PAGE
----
It is not uncommon for someone to be unaware of the ins and outs of divorce unless they work with the subject on a day-to-day basis. Because of this, if a divorce is something you are considering, you likely have many questions such as: what is involved with a divorce, how are the family assets and liabilities divided, how is support handled, how is child custody determined, how long does the process take, etc. 

Due to the complex nature of divorce, and because every divorce is unique, we highly advise that you lean on an experienced divorce attorney to help you through your divorce process.  In the meantime, below are a few of the most common divorce questions and their answers.

What is the difference between a contested divorce and an uncontested divorce?
A contested divorce is one where the couple cannot agree on one or more matters themselves while an uncontested divorce is one where the couple can come to an agreement about those matters before the court rules on the pending issues. In most cases, uncontested divorces can save time and money through streamlined court procedures and agreements as to issues facing the parties.

What is a high net worth divorce?
A high net worth divorce has traditionally been defined as a divorce involving more than one million dollars ($1,000,000.00) in assets. The divorce case involving Jeff Bezos, the Amazon CEO, and his wife MacKenzie shows how extensive the division of property, stocks, and other assets can be. If you are wondering what makes a high net worth divorce stand out from a typical divorce, read more on our blog.

What is a “no fault” divorce?
A “no fault” divorce is a divorce where neither party is trying to prove that the other party did something wrong, aka neither was at fault in the marriage.  Pennsylvania is a “no fault” state, meaning spouses can obtain a divorce when the marriage is “irretrievably broken” and the parties have either lived separate and apart for at least one year or consented to a divorce. On the other hand, a fault divorce may be shown where one party is “innocent,” and the other has engaged in desertion, adultery, cruel and barbarous treatment, bigamy, indignities, or has been imprisoned for a crime. Fault divorces are very rare in Pennsylvania as time and money can be saved by moving forward pursuant to the no fault requirements.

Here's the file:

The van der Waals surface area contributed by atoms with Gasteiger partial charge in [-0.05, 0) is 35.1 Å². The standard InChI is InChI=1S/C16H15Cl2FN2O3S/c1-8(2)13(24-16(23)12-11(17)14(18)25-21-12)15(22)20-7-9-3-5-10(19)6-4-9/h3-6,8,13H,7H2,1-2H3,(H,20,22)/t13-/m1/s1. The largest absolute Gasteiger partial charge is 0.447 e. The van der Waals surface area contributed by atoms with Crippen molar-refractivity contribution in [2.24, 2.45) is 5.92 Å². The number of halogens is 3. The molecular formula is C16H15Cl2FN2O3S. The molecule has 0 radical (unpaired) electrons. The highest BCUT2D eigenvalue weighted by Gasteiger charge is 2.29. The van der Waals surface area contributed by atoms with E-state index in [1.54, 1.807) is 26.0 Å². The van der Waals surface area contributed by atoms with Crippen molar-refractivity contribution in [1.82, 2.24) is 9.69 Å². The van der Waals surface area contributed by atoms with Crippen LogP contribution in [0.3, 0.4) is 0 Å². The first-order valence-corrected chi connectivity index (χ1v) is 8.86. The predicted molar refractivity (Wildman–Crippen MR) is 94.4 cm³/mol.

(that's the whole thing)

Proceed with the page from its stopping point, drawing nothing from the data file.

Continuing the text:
How is child custody determined?
Although Pennsylvania judges apply a set of statutory factors, the courts make their custody determinations based upon a “best interests of the children” standard.  The statutory factors include:   

  • Which parent is the primary caregiver?
  • Is the parent psychologically and physically capable of raising the child?
  • What is the quality of the relationships between the child and the parent, siblings, and others who may have access to the child?
  • What is the child’s preference (depending on the child’s age and/or maturity)?
  • Can the parent adequately provide for the child?
  • Does the parent have a history of abusing or neglecting the child?

How long does the divorce process take?
The answer here can vary based on your situation and the route you take for your divorce. If a settlement can be reached, a divorce can be concluded within approximately four months.  If the case must be litigated in court, the process may take over a year or more.

Will I have to pay alimony?
If you have earned or are earning substantially more money than your spouse and you’ve been married for several years, you may be required to pay monthly alimony after you are divorced, depending on the other spouse’s income and reasonable needs. Learn more about alimony obligations.

Related: Learn more about divorce including how to start the divorce process.

If divorce is a new topic for you, getting your head wrapped around it can be difficult. These top questions and answers can help you feel more prepared, along with contacting an experienced divorce attorney you can trust. To learn more about what our experienced attorneys at Wilder Mahood McKinley & Oglesby can do to help you, contact us online or call our office in Pittsburgh, Pennsylvania, at 412-261-4040.

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